For Environmental Health to have issues regarding your HMO Licence they would need to prove that the room was being occupied in line with The Houses in Multi Occupation ( Prescribed Description) (England) Order 2006 which makes it clear that the prescribed description is based on occupancy not availability.

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Jay James

12:27 PM, 1st September 2013
About 7 years ago

Reply to the comment left by "Mary Latham" at "01/09/2013 - 11:00":

 
I previously had a plan to buy and live in a house (Brum) because it seemed cheap but tatty.  It was rather large and occupied by persons paying high rents via HB ranging 92 - 105 in 2008! (Paperwork was seen for 92.00pw HB for one of the rooms). 
 
Given the state of the house, number of rooms and rent levels, it was seen as viable to do remedial and extension works.  This would have included improving the offering to each tenant by some margin and making the loft habitable but not used with the door locked 24/7. 
 
Environmental Health in my then home area (not Brum), stated that a habitable loft or basement is part of the floor count for HMOs, whether or not it is occupied.  This along with other factors contributed to the plan being unrealised. 
 
As at 2012, the house was run by an agency and for less rent, what a wasted opportunity. 
 
It now seems the EHOs may have been mistaken if I read Mary Latham's comment correctly.  It was clear at the time that the EHOs were speaking in part from their own interpretations and not reading from something in print. 
 

Mary Latham

17:04 PM, 2nd September 2013
About 7 years ago

Reply to the comment left by "Jay Jay" at "01/09/2013 - 12:27":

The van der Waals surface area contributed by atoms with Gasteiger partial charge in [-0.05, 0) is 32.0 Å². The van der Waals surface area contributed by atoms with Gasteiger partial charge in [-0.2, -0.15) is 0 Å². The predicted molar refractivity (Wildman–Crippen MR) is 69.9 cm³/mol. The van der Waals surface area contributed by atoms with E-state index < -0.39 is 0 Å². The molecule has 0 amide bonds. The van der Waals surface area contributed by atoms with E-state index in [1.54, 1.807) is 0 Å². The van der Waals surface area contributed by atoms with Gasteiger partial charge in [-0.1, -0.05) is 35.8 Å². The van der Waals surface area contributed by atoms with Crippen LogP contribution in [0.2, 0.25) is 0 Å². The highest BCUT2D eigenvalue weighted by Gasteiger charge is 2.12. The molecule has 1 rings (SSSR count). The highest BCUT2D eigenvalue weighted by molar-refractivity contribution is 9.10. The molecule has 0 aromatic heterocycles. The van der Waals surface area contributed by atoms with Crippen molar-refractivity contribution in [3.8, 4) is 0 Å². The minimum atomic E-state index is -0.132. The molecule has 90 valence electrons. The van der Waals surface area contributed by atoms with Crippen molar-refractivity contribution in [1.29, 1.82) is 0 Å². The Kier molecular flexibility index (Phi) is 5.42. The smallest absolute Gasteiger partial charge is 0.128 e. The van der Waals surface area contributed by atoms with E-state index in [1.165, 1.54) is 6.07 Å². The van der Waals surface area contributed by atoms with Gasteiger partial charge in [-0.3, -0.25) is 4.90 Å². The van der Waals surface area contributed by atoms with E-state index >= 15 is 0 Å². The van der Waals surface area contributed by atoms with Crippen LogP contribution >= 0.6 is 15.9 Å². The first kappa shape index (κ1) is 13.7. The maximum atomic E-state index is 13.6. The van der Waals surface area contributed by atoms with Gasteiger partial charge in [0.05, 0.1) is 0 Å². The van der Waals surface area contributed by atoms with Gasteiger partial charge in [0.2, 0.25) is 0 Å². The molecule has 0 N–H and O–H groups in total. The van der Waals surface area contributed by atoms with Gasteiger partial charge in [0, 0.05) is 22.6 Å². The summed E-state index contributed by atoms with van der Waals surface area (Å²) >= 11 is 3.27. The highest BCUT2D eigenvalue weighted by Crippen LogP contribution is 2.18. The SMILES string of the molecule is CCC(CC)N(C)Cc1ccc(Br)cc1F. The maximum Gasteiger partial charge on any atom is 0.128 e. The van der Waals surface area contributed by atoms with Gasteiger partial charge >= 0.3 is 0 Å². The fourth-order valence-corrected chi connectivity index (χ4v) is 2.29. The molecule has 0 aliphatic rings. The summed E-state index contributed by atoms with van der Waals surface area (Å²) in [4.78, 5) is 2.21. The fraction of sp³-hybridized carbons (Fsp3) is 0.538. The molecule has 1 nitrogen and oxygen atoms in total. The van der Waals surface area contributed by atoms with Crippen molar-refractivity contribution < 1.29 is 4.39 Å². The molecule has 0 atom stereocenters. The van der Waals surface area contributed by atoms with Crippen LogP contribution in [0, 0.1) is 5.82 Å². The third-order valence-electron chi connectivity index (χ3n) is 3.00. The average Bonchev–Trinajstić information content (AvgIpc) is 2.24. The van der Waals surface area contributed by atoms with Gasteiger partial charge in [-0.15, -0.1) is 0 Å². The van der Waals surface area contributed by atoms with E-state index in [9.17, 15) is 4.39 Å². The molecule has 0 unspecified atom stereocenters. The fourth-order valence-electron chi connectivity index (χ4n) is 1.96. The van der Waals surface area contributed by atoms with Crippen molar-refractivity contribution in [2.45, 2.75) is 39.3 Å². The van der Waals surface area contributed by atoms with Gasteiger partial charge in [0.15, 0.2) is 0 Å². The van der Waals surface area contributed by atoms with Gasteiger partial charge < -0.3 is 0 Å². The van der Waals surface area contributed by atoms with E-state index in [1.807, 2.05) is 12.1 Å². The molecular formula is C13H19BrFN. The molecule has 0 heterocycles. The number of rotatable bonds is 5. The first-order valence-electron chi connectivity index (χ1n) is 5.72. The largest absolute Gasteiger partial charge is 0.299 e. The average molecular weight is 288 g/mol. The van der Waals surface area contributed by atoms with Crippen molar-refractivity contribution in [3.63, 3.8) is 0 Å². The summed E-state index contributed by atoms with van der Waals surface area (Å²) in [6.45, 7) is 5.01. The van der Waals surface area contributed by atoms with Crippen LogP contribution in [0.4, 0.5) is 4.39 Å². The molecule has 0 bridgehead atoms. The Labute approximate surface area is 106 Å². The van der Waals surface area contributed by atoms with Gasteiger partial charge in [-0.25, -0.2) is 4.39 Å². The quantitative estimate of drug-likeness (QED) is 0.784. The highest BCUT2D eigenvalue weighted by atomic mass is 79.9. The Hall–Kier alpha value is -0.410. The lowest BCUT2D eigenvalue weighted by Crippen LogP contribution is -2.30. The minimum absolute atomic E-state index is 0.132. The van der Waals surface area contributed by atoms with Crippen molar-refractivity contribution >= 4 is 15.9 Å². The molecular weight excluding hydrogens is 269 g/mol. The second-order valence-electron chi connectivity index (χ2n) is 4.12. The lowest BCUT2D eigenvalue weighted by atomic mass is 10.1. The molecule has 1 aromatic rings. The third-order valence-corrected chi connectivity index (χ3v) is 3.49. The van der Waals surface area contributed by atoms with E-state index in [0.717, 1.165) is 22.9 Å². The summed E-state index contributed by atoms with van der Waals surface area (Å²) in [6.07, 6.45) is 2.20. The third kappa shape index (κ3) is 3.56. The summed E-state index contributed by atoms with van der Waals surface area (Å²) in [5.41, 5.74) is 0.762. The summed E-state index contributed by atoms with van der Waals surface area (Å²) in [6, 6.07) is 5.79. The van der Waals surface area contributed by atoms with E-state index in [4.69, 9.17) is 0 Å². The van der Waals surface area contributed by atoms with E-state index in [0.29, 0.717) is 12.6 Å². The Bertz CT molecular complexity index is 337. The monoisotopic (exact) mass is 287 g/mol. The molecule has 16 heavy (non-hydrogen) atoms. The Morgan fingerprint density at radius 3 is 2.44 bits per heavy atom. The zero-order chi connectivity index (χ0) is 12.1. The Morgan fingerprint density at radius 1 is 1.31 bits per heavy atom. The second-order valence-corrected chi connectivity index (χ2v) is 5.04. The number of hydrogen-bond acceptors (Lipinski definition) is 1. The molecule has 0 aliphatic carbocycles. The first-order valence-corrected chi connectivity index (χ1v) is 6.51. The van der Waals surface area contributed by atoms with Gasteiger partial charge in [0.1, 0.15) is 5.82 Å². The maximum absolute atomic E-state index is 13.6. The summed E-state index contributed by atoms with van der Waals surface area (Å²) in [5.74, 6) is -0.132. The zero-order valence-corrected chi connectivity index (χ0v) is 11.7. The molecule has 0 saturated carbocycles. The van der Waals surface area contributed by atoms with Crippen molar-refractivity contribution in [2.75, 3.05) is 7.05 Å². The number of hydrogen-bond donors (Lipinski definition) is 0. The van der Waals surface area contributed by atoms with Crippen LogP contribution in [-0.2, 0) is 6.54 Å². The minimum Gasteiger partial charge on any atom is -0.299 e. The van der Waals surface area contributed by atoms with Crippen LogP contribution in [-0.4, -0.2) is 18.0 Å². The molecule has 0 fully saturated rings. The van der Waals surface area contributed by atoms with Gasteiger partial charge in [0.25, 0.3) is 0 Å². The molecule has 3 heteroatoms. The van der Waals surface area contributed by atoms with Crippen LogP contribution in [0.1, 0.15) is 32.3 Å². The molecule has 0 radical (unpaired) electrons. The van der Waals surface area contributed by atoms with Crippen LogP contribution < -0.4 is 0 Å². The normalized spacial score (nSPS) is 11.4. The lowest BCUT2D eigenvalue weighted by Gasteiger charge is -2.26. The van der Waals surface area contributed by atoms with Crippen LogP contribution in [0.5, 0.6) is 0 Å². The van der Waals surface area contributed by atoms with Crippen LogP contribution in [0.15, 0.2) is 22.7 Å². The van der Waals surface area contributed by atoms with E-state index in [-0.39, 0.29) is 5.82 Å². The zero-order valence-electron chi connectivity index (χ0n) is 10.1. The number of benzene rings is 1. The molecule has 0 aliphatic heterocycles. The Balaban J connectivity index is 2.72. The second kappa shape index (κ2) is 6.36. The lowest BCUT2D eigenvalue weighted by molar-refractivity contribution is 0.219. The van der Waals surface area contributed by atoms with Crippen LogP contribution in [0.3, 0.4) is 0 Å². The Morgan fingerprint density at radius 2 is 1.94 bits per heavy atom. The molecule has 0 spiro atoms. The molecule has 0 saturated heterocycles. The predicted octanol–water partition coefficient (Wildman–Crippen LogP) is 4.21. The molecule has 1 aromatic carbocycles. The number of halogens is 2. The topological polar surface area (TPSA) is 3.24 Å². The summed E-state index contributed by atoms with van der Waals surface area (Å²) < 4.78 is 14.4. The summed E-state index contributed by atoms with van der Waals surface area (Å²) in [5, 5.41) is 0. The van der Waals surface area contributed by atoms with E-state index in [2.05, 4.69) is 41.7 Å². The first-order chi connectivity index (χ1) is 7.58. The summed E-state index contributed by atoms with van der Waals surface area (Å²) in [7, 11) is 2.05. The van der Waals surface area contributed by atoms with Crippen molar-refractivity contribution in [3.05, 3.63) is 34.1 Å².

Yes Jay Jay many local authorities get this wrong and one was taking legal action against one of my landlords for failure to apply for an HMO licence until this document was quoted and they backed-off.
This is why I always tell landlords to ask for the source of any requests made by someone in authority. Could you Imagine Marks & Spencers doing something that a local authority told them to do without a source for the request? Why should we - landlords are in business too.

 
Follow me on Twitter<a title="Follow me on Twitter" href="https://twitter.com/landlordtweets" target="_blank">@landlordtweets</a>
 
 
 
My book, where I warn about the storm clouds that are gathering for landlords is here &gt;&gt;&gt; <a title="Buy my book here" href="http://www.amazon.co.uk/dp/1484855337" target="_blank">http://www.amazon.co.uk/dp/1484855337</a&gt;
 

18:19 PM, 3rd September 2013
About 7 years ago

Thanks for your comments everyone. Its actually building control who are leading the charge. I would offer to brick it up but there are meters down there so i can't.

i think what i will do is just disconect the water supply and the sockets and then if they go on i will put up a bit of resistance.

Oh and yes the door is locked its a fire door etc so no issues there again.

i always generally prefer to play ball unless what i feel they are asking is totally disproportionate.